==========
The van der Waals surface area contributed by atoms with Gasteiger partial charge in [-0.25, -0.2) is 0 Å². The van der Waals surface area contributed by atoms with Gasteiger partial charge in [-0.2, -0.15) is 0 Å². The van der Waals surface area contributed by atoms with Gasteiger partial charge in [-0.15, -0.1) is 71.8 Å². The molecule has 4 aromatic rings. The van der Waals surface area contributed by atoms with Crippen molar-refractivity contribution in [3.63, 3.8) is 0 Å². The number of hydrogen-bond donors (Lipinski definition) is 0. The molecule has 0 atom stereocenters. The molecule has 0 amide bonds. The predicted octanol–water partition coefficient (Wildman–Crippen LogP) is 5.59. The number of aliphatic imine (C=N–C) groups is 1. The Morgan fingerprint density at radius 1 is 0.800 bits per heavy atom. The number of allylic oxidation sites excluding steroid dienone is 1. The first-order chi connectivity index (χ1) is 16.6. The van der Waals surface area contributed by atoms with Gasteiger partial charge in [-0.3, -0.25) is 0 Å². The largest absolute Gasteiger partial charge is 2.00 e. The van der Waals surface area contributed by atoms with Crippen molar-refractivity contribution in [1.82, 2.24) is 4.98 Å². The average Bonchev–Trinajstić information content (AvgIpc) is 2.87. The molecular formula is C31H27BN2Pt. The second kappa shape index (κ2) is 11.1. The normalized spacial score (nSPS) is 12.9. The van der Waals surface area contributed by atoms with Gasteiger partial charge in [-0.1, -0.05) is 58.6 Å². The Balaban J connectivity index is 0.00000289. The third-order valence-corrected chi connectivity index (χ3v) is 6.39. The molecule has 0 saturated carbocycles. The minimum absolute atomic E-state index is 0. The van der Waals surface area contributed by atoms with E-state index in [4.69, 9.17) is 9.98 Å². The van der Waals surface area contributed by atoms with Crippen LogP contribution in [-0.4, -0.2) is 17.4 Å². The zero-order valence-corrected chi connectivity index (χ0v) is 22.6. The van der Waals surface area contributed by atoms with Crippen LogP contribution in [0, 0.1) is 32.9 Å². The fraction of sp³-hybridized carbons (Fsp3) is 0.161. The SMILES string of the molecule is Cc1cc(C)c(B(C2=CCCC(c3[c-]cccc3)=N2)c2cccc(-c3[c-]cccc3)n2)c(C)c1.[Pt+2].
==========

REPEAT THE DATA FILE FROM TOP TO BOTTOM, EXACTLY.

The van der Waals surface area contributed by atoms with Gasteiger partial charge in [-0.25, -0.2) is 0 Å². The van der Waals surface area contributed by atoms with Gasteiger partial charge in [-0.2, -0.15) is 0 Å². The van der Waals surface area contributed by atoms with Gasteiger partial charge in [-0.15, -0.1) is 71.8 Å². The molecule has 4 aromatic rings. The van der Waals surface area contributed by atoms with Crippen molar-refractivity contribution in [3.63, 3.8) is 0 Å². The number of hydrogen-bond donors (Lipinski definition) is 0. The molecule has 0 atom stereocenters. The molecule has 0 amide bonds. The predicted octanol–water partition coefficient (Wildman–Crippen LogP) is 5.59. The number of aliphatic imine (C=N–C) groups is 1. The Morgan fingerprint density at radius 1 is 0.800 bits per heavy atom. The number of allylic oxidation sites excluding steroid dienone is 1. The first-order chi connectivity index (χ1) is 16.6. The van der Waals surface area contributed by atoms with Gasteiger partial charge in [-0.3, -0.25) is 0 Å². The largest absolute Gasteiger partial charge is 2.00 e. The van der Waals surface area contributed by atoms with Crippen molar-refractivity contribution in [1.82, 2.24) is 4.98 Å². The average Bonchev–Trinajstić information content (AvgIpc) is 2.87. The molecular formula is C31H27BN2Pt. The second kappa shape index (κ2) is 11.1. The normalized spacial score (nSPS) is 12.9. The van der Waals surface area contributed by atoms with Gasteiger partial charge in [-0.1, -0.05) is 58.6 Å². The Balaban J connectivity index is 0.00000289. The third-order valence-corrected chi connectivity index (χ3v) is 6.39. The molecule has 0 saturated carbocycles. The minimum absolute atomic E-state index is 0. The van der Waals surface area contributed by atoms with E-state index in [4.69, 9.17) is 9.98 Å². The van der Waals surface area contributed by atoms with Crippen LogP contribution in [-0.4, -0.2) is 17.4 Å². The zero-order valence-corrected chi connectivity index (χ0v) is 22.6. The van der Waals surface area contributed by atoms with Crippen LogP contribution in [0, 0.1) is 32.9 Å². The fraction of sp³-hybridized carbons (Fsp3) is 0.161. The SMILES string of the molecule is Cc1cc(C)c(B(C2=CCCC(c3[c-]cccc3)=N2)c2cccc(-c3[c-]cccc3)n2)c(C)c1.[Pt+2].